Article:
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In cooperation with the Bavarian American Academy (BAA), Munich
Miles Orvell, “Empire of Ruins: American Culture, Photography, and the Spectacle of Destruction”
Americans in the 21st century inhabit a perpetual state of ruins – from abandoned factories and malls to toxic landscapes and the looming threat of climate ruins. Ruins, once symbols of the past, are now symbols of the future. Taking an interdisciplinary perspective, Empire of Ruins discovers a changing pattern of meaning in the way ruins have been perceived and represented, from the 19th century to the present. Orvell explains why Americans at first yearned for the ruins of Europe and the Middle East, discovering gradually in the 19th century that the remains of Native American cultures were as ancient and mysterious as Egypt’s. Using photography as its chief lens throughout, Empire of Ruins then analyzes the growing recognition that the 20th century was the age of ruins – decaying cities, abandoned factories and shopping malls. In the accumulated waste of the industrialized landscape, in the testing and deployment of the atomic bomb, America’s 20th century culture seemed to find its dubious fulfillment. Orvell examines how photography has depicted waste and destruction while creating works of terrifying and spectacular beauty. He considers photographers like Walker Evans, Camilo José Vergara, David Hanson, Edward Burtynsky, Joel Meyerowitz, and James Nachtwey. In addition, he explores ruins in artists like Thomas Cole, Gordon Matta-Clark, and Robert Smithson and in filmmakers like Roland Emmerich. Orvell unravels the cultural dimensions of America’s obsession with waste, rubble, and destruction, and how visual media have shaped our political and moral responsibilities. Looking to the future, he explores the crucial role the spectacle of climate ruins will play as we face our changing world.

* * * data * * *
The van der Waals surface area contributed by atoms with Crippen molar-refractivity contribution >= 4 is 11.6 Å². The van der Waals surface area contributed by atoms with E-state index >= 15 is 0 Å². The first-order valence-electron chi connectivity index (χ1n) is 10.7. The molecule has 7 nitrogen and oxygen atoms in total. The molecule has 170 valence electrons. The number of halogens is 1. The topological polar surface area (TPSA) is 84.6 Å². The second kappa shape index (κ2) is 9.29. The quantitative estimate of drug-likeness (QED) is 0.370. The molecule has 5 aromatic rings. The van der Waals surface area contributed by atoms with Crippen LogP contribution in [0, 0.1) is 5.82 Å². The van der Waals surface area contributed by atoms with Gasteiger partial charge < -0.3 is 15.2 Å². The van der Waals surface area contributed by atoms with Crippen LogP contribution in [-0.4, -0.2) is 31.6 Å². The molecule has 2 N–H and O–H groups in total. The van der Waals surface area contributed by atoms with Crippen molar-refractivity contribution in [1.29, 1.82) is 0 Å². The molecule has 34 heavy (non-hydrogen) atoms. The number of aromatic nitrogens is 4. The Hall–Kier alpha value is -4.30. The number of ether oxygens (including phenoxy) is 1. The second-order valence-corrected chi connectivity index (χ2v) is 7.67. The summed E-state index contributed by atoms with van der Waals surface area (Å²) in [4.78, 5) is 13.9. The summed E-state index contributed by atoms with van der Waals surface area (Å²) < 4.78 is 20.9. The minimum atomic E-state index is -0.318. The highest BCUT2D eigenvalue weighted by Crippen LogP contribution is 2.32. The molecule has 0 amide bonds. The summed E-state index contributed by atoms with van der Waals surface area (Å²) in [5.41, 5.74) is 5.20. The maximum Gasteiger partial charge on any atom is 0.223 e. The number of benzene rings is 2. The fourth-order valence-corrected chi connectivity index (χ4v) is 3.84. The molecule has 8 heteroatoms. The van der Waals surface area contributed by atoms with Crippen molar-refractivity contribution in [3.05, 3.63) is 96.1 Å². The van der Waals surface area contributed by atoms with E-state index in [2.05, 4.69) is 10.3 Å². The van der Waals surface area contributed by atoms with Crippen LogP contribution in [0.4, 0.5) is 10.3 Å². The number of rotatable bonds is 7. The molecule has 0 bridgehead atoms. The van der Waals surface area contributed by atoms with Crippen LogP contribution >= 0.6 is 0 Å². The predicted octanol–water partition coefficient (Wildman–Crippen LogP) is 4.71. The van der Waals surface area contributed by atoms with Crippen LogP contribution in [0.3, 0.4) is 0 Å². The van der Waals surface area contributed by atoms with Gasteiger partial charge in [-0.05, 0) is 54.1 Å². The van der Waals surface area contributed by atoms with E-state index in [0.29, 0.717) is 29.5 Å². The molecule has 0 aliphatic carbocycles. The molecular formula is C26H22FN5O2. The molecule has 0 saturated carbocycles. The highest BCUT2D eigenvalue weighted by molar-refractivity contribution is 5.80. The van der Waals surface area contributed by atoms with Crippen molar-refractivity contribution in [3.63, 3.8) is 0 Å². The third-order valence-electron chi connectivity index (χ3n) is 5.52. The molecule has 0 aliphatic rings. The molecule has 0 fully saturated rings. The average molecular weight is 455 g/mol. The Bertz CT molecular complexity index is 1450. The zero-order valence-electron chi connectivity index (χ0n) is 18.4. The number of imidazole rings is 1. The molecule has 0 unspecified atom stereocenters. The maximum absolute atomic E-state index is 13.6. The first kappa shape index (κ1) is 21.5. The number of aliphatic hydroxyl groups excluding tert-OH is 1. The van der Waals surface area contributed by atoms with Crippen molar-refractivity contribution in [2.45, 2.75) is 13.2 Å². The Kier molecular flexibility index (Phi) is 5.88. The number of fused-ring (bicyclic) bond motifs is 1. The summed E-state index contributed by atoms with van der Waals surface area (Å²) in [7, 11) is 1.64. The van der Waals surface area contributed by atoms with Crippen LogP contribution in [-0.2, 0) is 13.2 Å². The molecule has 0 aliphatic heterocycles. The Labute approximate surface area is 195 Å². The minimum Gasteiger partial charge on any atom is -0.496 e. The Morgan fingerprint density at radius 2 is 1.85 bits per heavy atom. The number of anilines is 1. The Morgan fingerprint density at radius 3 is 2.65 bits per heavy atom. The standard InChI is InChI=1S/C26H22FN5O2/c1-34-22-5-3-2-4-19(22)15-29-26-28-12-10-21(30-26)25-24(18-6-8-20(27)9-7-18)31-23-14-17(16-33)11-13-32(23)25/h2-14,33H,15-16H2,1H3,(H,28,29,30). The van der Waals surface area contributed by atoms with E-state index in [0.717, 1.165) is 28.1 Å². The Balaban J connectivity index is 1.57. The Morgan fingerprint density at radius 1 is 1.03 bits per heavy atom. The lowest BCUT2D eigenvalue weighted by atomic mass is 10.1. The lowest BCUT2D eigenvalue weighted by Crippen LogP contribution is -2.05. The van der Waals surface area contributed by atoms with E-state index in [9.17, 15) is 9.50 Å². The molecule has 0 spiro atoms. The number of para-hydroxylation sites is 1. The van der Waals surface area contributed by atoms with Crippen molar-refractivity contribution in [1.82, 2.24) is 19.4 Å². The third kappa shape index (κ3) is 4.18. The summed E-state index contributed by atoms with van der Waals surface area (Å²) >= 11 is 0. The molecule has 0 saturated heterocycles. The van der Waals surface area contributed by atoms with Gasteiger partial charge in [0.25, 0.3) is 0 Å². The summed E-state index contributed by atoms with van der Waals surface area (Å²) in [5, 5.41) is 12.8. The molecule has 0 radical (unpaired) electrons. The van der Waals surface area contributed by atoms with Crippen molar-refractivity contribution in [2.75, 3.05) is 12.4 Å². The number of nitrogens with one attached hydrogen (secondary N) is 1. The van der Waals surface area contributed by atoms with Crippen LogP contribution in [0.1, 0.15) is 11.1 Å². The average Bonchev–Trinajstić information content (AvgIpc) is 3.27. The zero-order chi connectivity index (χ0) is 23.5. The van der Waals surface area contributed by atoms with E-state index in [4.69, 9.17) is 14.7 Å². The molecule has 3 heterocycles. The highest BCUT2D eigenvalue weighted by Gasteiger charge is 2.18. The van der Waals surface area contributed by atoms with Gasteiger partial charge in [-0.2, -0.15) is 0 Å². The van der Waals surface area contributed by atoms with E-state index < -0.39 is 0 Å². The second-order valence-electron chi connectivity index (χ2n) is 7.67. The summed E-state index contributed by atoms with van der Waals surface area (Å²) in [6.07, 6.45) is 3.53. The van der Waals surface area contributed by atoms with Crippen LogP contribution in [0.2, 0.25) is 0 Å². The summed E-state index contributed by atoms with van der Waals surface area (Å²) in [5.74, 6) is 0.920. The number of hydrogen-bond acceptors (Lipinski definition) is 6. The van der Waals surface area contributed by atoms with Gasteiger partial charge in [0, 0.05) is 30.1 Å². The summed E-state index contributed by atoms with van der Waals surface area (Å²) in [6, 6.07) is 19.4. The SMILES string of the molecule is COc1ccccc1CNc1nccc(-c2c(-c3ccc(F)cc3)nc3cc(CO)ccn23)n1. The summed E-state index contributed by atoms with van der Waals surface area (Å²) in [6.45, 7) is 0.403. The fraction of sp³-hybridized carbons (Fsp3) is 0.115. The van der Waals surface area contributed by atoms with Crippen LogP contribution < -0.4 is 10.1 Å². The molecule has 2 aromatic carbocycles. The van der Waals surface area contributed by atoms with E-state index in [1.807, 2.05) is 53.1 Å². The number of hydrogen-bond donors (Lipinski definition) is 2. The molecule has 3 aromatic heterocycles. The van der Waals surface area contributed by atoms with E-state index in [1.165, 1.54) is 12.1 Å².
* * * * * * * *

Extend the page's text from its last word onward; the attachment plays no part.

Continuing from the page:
Miles Orvell is Professor of English & American Studies at Temple University in Philadelphia. His publications have ranged from literary criticism to broader studies of American culture. His early book on Flannery O’Connor was followed by The Real Thing: Imitation and Authenticity in American Culture, 1880-1940 (1989), a study of technology and culture that was co-winner of the ASA’s John Hope Franklin Prize (reissued in a Twenty-fifth Anniversary Edition). The Death and Life of Main Street: Small Towns in American Memory, Space, and Community (2012) was a Finalist for the Zócalo Public Square Book Prize for Best Book Published on Community and Social Cohesion, 2013. In addition, he is the author of After the Machine: Visual Arts and the Erasing of Cultural Boundaries (1995) and of American Photography (2003) in the Oxford History of Art Series. (Expanded and revised in 2016 as Photography in America.) Orvell has edited the volume, John Vachon’s America: Photographs and Letters from the Depression to World War II (2003) and he has co-edited Public Place and the Ideology of Space in America (2009) and Rethinking the American City: An International Dialogue (2013).
He was the founding editor-in-chief of the Encyclopedia of American Studies (American Studies Association – print and online), from 1998 to 2011. Orvell’s Empire of Ruins: American Culture, Photography, and the Spectacle of Destruction was published by Oxford University Press in early 2021. He is the recipient of several NEH awards and of the Bode-Pearson Prize in American Studies for lifetime achievement.
Prof. Orvell is a cooperating partner of “Practicing Place”.